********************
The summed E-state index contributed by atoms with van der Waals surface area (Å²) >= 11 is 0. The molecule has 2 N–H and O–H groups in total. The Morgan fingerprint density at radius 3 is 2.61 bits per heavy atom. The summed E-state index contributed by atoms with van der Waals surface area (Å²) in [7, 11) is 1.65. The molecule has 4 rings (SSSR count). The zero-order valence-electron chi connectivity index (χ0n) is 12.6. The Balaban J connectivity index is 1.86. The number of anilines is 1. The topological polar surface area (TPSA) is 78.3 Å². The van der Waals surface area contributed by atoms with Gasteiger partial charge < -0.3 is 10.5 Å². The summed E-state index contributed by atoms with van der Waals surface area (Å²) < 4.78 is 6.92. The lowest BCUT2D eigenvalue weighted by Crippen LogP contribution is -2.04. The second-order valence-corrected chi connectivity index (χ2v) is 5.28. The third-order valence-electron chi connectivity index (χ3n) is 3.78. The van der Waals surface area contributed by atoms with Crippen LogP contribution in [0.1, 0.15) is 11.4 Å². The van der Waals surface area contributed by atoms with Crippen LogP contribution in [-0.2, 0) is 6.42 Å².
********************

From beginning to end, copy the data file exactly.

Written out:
The summed E-state index contributed by atoms with van der Waals surface area (Å²) >= 11 is 0. The molecule has 2 N–H and O–H groups in total. The Morgan fingerprint density at radius 3 is 2.61 bits per heavy atom. The summed E-state index contributed by atoms with van der Waals surface area (Å²) in [7, 11) is 1.65. The molecule has 4 rings (SSSR count). The zero-order valence-electron chi connectivity index (χ0n) is 12.6. The Balaban J connectivity index is 1.86. The number of anilines is 1. The topological polar surface area (TPSA) is 78.3 Å². The van der Waals surface area contributed by atoms with Gasteiger partial charge < -0.3 is 10.5 Å². The summed E-state index contributed by atoms with van der Waals surface area (Å²) < 4.78 is 6.92. The lowest BCUT2D eigenvalue weighted by Crippen LogP contribution is -2.04. The second-order valence-corrected chi connectivity index (χ2v) is 5.28. The third-order valence-electron chi connectivity index (χ3n) is 3.78. The van der Waals surface area contributed by atoms with Crippen LogP contribution in [0.1, 0.15) is 11.4 Å². The van der Waals surface area contributed by atoms with Crippen LogP contribution in [-0.2, 0) is 6.42 Å².